Barnard DeJean Joy, 76, a member and chairman of the Arlington School Board during the years when the county desegregated its schools, died of cancer Jan. 28 at George Washington University Hospital. He lived in Arlington.

Dr. Joy, a retired Agriculture Department official, served on the School Board from 1947, the first year the county was allowed to elect School Board members, until 1963. He was chairman in 1948, 1949, 1953 and 1960.

In Brown v. Board of Education in 1954, the U.S. Supreme Court ordered that public school systems be desegregated "with all deliberate speed." Dr. Joy and his four colleagues developed a plan to gradually carry out this mandate in Arlington.

At a routine meeting in January 1956, they voted to begin desegregating the schools the following fall. Arlington thus became the first jurisdiction in Virginia to have decided upon integrated public education. But it would take three years of court battles and controversy before its plan would go into effect.

"All hell broke loose," Dr. Joy told The Washington Post last year in describing reaction to what the board did on that winter night in 1956. "It shook the state . . . . The response was completely unexpected here."

Furious legislators in Richmond quickly revoked Arlington's right to elect School Board members and ordered the Arlington County Board to appoint School Board members who would stop the desegregation plan. Arlington is the only county in Virginia ever to have had the right to elect its School Board members.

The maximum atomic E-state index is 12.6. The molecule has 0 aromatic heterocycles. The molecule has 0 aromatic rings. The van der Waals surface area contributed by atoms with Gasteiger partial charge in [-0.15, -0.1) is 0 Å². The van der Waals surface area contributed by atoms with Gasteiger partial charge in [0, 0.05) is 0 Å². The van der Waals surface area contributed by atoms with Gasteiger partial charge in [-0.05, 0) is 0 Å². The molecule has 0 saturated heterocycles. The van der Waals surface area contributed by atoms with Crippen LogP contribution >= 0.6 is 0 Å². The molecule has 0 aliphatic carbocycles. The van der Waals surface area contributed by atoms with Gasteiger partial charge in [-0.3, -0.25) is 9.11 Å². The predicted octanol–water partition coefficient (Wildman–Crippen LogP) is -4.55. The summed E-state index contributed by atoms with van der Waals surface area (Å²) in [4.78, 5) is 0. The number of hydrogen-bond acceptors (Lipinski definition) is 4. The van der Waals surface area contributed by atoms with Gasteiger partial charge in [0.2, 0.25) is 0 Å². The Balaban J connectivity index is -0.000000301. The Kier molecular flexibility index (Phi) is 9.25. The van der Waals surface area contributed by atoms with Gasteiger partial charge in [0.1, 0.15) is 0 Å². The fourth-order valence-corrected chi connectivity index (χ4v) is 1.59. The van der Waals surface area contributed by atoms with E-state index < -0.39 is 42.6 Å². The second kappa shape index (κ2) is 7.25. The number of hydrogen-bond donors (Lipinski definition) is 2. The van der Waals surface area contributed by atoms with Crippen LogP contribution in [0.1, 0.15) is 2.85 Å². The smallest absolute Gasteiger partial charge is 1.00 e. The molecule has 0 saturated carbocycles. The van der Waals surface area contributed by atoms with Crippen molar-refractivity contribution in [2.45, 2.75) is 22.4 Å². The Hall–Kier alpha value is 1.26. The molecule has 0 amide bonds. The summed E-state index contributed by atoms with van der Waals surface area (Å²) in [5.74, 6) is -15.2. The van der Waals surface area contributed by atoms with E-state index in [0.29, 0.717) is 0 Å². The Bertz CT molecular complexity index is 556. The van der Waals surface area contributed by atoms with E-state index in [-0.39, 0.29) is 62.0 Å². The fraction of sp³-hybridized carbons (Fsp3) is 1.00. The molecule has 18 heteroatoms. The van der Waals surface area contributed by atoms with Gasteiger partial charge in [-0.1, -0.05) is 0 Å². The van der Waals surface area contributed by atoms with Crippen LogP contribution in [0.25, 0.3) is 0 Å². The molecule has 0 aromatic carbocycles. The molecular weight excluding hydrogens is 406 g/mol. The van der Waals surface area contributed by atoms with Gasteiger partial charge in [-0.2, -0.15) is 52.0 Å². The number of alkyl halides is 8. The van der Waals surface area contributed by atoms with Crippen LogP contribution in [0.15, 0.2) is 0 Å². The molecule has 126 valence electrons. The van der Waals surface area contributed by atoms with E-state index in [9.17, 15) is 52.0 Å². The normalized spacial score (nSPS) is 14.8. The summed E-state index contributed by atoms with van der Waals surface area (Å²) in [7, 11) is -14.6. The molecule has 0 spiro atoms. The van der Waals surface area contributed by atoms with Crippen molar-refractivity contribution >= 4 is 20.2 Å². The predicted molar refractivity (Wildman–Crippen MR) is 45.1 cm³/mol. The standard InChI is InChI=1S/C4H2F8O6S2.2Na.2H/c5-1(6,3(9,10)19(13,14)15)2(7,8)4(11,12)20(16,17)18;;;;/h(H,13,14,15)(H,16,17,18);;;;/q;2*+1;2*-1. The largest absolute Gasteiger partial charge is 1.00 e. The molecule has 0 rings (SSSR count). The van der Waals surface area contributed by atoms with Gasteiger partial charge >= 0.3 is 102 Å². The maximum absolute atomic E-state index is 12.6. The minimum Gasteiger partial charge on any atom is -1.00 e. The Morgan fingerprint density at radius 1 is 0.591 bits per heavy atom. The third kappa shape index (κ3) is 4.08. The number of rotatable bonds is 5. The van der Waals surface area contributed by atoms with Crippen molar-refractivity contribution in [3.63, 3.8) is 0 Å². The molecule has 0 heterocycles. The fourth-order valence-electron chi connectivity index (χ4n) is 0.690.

In September 1958, federal judges ordered the desegregation of schools in Norfolk, Charlottesville and Front Royal, Va. As a way of circumventing the court orders, Gov. J. Lindsay Almond Jr. ordered the schools in those jurisdictions closed. He acted under the "massive resistance" laws that the General Assembly had passed to assert Virginia's right to run its school systems without federal interference.

In January 1959, the Virginia Supreme Court and a federal appeals panel declared "massive resistance" to be unconstitutional. State legislators and Gov. Almond accepted these rulings. Arlington proceeded with its desegregation plans.

"Dr. Joy believed the most important thing we could do in Arlington was to keep the schools open," recalled Elizabeth Campbell, who served with him for most of his 16 years on the board. "He showed great wisdom and provided stability for the board during those years."

Dr. Joy was born in Ashland, Ore. He graduated from Oregon State University and earned a master's degree in agriculture from the University of Maryland. He received his doctorate in adult education from George Washington University.

He joined Agriculture in 1930 in New York and transferred to Washington in 1935. He became an assistant to the director of research before retiring in 1968. For the next five years, he taught at George Mason University.

He was a founding board member of WETA-TV in Washington and the founding board chairman of Northern Virginia Community College. He was a past president of the Virginia School Board Association and a member of the American Association of School Administrators.

His honors include Distinguished Service Awards from the Department of Agriculture and Northern Virginia Community College.

Survivors include his wife, Ruth Boeve Joy of Arlington; two daughters, Jeanne Joy Comeau of West Germany, and Elizabeth Joy Nottingham of Atlanta; two sons, Barnard Jr., of Warrenton, Va., and A. Gordon Joy, of Fort Worth, Tex.; two sisters, Beth Prideaux of Lyons, Ore., and Dr. Adena J. Wherry of Lincoln City, Ore.; a brother, Richard C., of Ashland; 10 grandchildren and two great-grandchildren.